There Is A Correct Way To Consume Candy Corn, According To New Survey

Despite all the controversy surrounding the treat, you probably can't think about Halloween without candy corn crossing your mind. According to USA Today, more than 35 million pounds of candy corn are produced each season, and per the National Confectioners Association, the Halloween treat is one of the most popular candies of the season, trailing only behind chocolate and gummy candy.

In 2021, food-flavor specialist Marie Wright told Today why the people who love the candy feel so serious about it: It's sweet with a waxy, crumbly texture that candy connoisseurs enjoy. On the flip side, some people absolutely hate candy corn, which Wright suggests might have something to do with a negative association in their childhood. "People have a real strong opinion. It's almost like, if you want to start a little bit of a heated discussion, you can ask somebody about candy corn," she said. "It seems to evoke a very strong response."

On top of the argument between love and hate, people are now disagreeing about how candy corn should be consumed.

Which end is the starting point?

The National Confectioners Association conducted a study to find out how the average person consumes candy corn. The survey revealed that 33% of folks begin from the narrow white end, while 16% of candy lovers begin with the wide yellow end. Of course, some people can't wait for the full experience, as 51% of people simply pop the whole piece in their mouth at once. Though if you ask a meme-creating hater, they'd say the best way to eat candy corn is by throwing it in the trash.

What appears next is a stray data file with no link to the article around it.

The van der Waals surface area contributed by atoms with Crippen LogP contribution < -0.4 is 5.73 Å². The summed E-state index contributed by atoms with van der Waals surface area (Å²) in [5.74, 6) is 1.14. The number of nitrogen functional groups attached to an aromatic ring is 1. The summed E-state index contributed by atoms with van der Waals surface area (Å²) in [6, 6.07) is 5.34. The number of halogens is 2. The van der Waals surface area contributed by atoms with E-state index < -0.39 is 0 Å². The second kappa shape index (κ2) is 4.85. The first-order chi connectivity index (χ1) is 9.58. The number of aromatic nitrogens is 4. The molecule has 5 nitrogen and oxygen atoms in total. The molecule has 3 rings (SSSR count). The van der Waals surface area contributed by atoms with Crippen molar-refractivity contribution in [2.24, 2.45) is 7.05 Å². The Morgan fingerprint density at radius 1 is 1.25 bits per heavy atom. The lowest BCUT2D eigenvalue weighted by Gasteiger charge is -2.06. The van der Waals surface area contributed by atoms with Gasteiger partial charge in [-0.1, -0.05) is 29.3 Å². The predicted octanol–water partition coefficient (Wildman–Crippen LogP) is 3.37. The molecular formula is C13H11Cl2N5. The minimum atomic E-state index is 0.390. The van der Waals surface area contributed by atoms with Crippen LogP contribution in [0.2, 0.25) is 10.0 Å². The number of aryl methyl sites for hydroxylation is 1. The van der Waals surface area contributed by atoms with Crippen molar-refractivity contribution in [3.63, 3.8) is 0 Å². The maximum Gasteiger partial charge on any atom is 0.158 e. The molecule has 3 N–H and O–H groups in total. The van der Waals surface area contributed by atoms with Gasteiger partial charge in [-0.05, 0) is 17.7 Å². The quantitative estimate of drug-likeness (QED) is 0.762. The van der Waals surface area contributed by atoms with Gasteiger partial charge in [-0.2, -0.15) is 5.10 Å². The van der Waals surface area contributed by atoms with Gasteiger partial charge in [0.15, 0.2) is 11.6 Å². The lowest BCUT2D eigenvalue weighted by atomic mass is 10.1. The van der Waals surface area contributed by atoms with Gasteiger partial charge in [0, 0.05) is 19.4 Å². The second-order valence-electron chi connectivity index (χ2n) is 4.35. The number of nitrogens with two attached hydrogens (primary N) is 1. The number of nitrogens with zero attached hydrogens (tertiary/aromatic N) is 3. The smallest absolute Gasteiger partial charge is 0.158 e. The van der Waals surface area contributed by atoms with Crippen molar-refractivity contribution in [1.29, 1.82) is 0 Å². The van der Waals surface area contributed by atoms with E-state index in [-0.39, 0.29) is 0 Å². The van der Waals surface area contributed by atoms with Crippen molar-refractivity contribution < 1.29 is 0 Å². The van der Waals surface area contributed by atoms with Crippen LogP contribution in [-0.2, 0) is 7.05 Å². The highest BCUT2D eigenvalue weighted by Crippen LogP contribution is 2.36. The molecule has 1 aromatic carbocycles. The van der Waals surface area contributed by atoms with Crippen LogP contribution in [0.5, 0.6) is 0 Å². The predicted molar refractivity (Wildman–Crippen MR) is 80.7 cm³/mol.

No matter if you love it or hate it, or eat it from one end or the other, you're likely to get your hands on it at some point this Halloween season. Of course, during this time of year, it's not at all unusual to find a plethora of leftover sweets sitting around various parts of homes and businesses. Interestingly, according to Farmer's Almanac, the reason for this ties back to the way many of our favorite Halloween treats were originally manufactured. 

Because candy production was an extensive process in the '40s and '50s, the production season of many treats ran between May and November. Of course, as a result, most candy makers had a whole lot of ready-to-eat products right around the time of Halloween, thus creating an enduring trick-or-treating tradition.